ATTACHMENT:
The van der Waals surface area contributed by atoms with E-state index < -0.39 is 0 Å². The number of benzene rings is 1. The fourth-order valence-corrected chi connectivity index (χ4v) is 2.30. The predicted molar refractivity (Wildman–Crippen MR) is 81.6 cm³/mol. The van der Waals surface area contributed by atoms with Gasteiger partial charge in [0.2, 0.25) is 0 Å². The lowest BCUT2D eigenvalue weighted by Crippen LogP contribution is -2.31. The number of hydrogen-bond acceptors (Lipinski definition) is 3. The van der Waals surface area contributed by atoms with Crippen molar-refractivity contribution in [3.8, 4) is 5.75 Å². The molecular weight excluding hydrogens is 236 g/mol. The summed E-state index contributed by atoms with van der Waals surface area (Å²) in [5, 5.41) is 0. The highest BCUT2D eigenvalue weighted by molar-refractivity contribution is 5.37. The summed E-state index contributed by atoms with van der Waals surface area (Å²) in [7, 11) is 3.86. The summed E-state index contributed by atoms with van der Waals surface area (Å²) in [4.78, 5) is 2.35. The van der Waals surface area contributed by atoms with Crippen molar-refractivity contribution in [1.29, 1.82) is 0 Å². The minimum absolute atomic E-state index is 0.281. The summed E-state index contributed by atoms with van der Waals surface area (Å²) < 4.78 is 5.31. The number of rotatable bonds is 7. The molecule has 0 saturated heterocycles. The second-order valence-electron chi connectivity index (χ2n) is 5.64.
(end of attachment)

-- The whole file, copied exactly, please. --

The van der Waals surface area contributed by atoms with E-state index < -0.39 is 0 Å². The number of benzene rings is 1. The fourth-order valence-corrected chi connectivity index (χ4v) is 2.30. The predicted molar refractivity (Wildman–Crippen MR) is 81.6 cm³/mol. The van der Waals surface area contributed by atoms with Gasteiger partial charge in [0.2, 0.25) is 0 Å². The lowest BCUT2D eigenvalue weighted by Crippen LogP contribution is -2.31. The number of hydrogen-bond acceptors (Lipinski definition) is 3. The van der Waals surface area contributed by atoms with Crippen molar-refractivity contribution in [3.8, 4) is 5.75 Å². The molecular weight excluding hydrogens is 236 g/mol. The summed E-state index contributed by atoms with van der Waals surface area (Å²) in [5, 5.41) is 0. The highest BCUT2D eigenvalue weighted by molar-refractivity contribution is 5.37. The summed E-state index contributed by atoms with van der Waals surface area (Å²) in [7, 11) is 3.86. The summed E-state index contributed by atoms with van der Waals surface area (Å²) in [4.78, 5) is 2.35. The van der Waals surface area contributed by atoms with Crippen molar-refractivity contribution in [1.29, 1.82) is 0 Å². The minimum absolute atomic E-state index is 0.281. The summed E-state index contributed by atoms with van der Waals surface area (Å²) < 4.78 is 5.31. The number of rotatable bonds is 7. The molecule has 0 saturated heterocycles. The second-order valence-electron chi connectivity index (χ2n) is 5.64.